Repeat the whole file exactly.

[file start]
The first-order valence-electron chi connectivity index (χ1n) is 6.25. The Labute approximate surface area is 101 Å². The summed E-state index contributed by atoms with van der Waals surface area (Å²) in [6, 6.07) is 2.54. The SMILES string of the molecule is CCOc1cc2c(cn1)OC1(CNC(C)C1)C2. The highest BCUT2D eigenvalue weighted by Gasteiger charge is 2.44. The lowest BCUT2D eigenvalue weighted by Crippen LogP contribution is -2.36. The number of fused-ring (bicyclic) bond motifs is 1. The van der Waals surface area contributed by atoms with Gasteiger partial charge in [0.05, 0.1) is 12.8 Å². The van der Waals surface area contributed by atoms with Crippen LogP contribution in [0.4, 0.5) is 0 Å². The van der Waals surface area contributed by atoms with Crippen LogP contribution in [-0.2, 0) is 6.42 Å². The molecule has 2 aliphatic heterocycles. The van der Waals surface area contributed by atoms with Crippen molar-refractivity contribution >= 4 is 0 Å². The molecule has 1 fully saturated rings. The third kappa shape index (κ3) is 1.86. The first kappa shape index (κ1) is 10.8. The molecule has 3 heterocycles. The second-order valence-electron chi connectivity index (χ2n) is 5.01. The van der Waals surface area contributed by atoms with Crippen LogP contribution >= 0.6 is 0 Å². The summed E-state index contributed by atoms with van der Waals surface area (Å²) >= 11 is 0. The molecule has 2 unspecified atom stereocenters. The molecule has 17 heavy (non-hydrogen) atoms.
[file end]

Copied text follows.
The first-order valence-electron chi connectivity index (χ1n) is 6.25. The Labute approximate surface area is 101 Å². The summed E-state index contributed by atoms with van der Waals surface area (Å²) in [6, 6.07) is 2.54. The SMILES string of the molecule is CCOc1cc2c(cn1)OC1(CNC(C)C1)C2. The highest BCUT2D eigenvalue weighted by Gasteiger charge is 2.44. The lowest BCUT2D eigenvalue weighted by Crippen LogP contribution is -2.36. The number of fused-ring (bicyclic) bond motifs is 1. The van der Waals surface area contributed by atoms with Gasteiger partial charge in [0.05, 0.1) is 12.8 Å². The van der Waals surface area contributed by atoms with Crippen LogP contribution in [0.4, 0.5) is 0 Å². The van der Waals surface area contributed by atoms with Crippen LogP contribution in [-0.2, 0) is 6.42 Å². The molecule has 2 aliphatic heterocycles. The van der Waals surface area contributed by atoms with Crippen molar-refractivity contribution >= 4 is 0 Å². The molecule has 1 fully saturated rings. The third kappa shape index (κ3) is 1.86. The first kappa shape index (κ1) is 10.8. The molecule has 3 heterocycles. The second-order valence-electron chi connectivity index (χ2n) is 5.01. The van der Waals surface area contributed by atoms with Crippen LogP contribution >= 0.6 is 0 Å². The summed E-state index contributed by atoms with van der Waals surface area (Å²) >= 11 is 0. The molecule has 2 unspecified atom stereocenters. The molecule has 17 heavy (non-hydrogen) atoms.